Living together doesn't cause divorce, after all

It looks like that ring will stay on.
It looks like that ring will stay on.
Published Mar. 11, 2014

For decades, academics and social scientists have claimed that couples who live together before getting married face a higher risk of divorce. But it's just not true, says Arielle Kuperberg an assistant professor of sociology at the University of North Carolina–Greensboro.

"Cohabitation does not cause divorce — yay!" she told, adding the exclamation because about two-thirds of new marriages in the United States today start with shacking up.

Previous studies compared the divorced rates of couples who cohabited with those who didn't by using the age of marriage. Kuperberg did something new: She compared the relationships using the date of first moving in together. That date, she reasoned, is when a couple really takes on the roles of marriage, regardless of whether they have a legal certificate.

Kuperburg, in research released Monday by the nonpartisan Council on Contemporary Families, found that premarital cohabitation by itself has little impact on a relationship's longevity. Those who began living together, unmarried or married, before the age of 23 were the most likely to later split.

"Part of it is maturity, part of it is picking the right partner, part of it is that you're really not set up in the world yet," she says. "And age has to do with economics."

Indeed, other research released by the Council on Contemporary Families suggests that the longer couples wait to start living together, the better their chances for long-term relationship success. This makes sense to historian Stephanie Coontz, the council's director of research and public education.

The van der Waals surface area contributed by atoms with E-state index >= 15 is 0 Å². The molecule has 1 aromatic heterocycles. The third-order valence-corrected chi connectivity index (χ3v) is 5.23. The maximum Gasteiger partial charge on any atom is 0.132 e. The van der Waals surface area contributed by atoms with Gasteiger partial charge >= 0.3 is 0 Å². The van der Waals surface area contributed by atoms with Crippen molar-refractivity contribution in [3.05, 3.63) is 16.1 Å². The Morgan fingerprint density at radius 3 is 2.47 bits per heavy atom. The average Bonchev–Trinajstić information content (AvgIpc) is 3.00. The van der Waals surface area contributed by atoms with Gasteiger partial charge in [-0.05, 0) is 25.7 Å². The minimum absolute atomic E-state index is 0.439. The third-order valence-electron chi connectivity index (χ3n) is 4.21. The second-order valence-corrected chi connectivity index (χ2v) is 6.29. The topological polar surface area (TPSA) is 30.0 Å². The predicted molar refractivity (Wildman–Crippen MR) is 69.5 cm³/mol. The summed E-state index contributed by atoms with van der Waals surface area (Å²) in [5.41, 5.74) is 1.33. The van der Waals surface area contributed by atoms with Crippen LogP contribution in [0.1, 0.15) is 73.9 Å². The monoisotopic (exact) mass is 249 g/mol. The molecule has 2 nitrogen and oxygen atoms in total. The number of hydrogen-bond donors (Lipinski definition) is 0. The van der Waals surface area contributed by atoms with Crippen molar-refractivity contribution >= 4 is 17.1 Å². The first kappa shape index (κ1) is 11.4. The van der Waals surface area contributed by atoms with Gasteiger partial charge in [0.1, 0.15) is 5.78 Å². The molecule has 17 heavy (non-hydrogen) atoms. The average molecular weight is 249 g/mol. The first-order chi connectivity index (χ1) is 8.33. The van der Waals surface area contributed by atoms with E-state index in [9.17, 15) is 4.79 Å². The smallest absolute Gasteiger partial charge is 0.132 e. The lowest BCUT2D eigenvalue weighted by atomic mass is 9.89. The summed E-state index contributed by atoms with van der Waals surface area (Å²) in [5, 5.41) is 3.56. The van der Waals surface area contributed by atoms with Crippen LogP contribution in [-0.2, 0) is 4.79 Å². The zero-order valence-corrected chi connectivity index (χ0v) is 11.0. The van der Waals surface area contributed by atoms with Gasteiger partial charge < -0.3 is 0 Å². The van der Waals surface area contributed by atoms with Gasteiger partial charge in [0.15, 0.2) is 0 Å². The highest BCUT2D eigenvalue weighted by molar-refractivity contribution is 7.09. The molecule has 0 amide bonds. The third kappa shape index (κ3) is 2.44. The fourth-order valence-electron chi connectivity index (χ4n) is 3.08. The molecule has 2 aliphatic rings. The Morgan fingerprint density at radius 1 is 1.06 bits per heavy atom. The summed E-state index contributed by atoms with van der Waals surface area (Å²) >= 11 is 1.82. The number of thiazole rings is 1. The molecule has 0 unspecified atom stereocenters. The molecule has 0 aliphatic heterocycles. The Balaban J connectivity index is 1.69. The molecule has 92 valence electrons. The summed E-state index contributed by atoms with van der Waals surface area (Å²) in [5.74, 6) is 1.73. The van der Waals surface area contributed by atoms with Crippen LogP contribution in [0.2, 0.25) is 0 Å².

"Marriages require much more maturity than they once did," she says. In the 1950s, husbands and wives stepped into well-defined gender roles. "Nowadays, people come to marriage with independent aspirations and much greater ideas of equality. Maturity is so important, and negotiating skills are so much more important."

Virginia Rutter, professor of sociology at Framingham State University in Massachusetts, welcomed Kuperburg's findings.

"The big message for me is thank goodness there is now really good, clear, unambiguous research that can help us get rid of the 'cohabitation is the issue' approach,'' Rutter told the Christian Science Monitor. "It goes from the easy answer — that life's problems are about character — to the more challenging answer, that life's problems are about context. What are the resources that you are empowered to pull together to create a good life?"

Other research included in Monday's report finds that moving in may be fine, but rushing things might have disadvantages. Sharon Sassler, a sociologist at Cornell University, has found that many couples with lower incomes and less education decided to move in together because of financial pressures.

Most cohabiters with college degrees move in together only after a long stretch of dating, Sassler says. More than half have been couples for more than a year, with an average of 14 months dating before cohabiting. More than half of the cohabiters without college degrees move in together after less than six months of dating. Sassler argues that it is the type of premarital cohabitation that predicts divorce, not necessarily cohabitation in itself.

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Besides age, another predictor of divorce is when couples have children before even moving in together. According to Kuperberg, couples who had a child pre-cohabitation had a 57 percent higher likelihood of splitting when compared to couples who didn't have a child before moving in together.